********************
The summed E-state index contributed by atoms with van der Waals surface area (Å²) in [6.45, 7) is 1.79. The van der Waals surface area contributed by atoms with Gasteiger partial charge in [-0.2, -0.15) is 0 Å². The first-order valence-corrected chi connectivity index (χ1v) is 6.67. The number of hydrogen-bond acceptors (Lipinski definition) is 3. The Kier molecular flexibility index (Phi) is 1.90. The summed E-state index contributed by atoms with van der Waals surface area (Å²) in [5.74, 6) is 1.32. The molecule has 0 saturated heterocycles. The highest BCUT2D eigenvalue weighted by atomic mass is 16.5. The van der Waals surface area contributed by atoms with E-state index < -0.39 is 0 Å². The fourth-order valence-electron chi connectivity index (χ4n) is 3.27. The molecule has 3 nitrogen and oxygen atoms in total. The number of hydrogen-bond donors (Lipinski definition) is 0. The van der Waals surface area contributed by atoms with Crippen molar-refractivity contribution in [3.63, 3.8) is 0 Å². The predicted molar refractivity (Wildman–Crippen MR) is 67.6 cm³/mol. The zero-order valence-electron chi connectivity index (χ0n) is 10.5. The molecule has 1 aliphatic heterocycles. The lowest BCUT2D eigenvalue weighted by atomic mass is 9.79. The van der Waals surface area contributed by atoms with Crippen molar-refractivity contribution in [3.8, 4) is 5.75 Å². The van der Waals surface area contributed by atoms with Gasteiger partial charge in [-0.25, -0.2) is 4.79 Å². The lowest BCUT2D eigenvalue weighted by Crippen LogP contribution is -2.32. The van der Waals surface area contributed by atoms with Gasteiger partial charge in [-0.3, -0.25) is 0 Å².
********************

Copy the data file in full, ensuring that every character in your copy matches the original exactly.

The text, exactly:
The summed E-state index contributed by atoms with van der Waals surface area (Å²) in [6.45, 7) is 1.79. The van der Waals surface area contributed by atoms with Gasteiger partial charge in [-0.2, -0.15) is 0 Å². The first-order valence-corrected chi connectivity index (χ1v) is 6.67. The number of hydrogen-bond acceptors (Lipinski definition) is 3. The Kier molecular flexibility index (Phi) is 1.90. The summed E-state index contributed by atoms with van der Waals surface area (Å²) in [5.74, 6) is 1.32. The molecule has 0 saturated heterocycles. The highest BCUT2D eigenvalue weighted by atomic mass is 16.5. The van der Waals surface area contributed by atoms with E-state index < -0.39 is 0 Å². The fourth-order valence-electron chi connectivity index (χ4n) is 3.27. The molecule has 3 nitrogen and oxygen atoms in total. The number of hydrogen-bond donors (Lipinski definition) is 0. The van der Waals surface area contributed by atoms with Crippen molar-refractivity contribution in [3.63, 3.8) is 0 Å². The predicted molar refractivity (Wildman–Crippen MR) is 67.6 cm³/mol. The zero-order valence-electron chi connectivity index (χ0n) is 10.5. The molecule has 1 aliphatic heterocycles. The lowest BCUT2D eigenvalue weighted by atomic mass is 9.79. The van der Waals surface area contributed by atoms with Crippen molar-refractivity contribution in [3.8, 4) is 5.75 Å². The van der Waals surface area contributed by atoms with Gasteiger partial charge in [-0.25, -0.2) is 4.79 Å². The lowest BCUT2D eigenvalue weighted by Crippen LogP contribution is -2.32. The van der Waals surface area contributed by atoms with Gasteiger partial charge in [-0.3, -0.25) is 0 Å².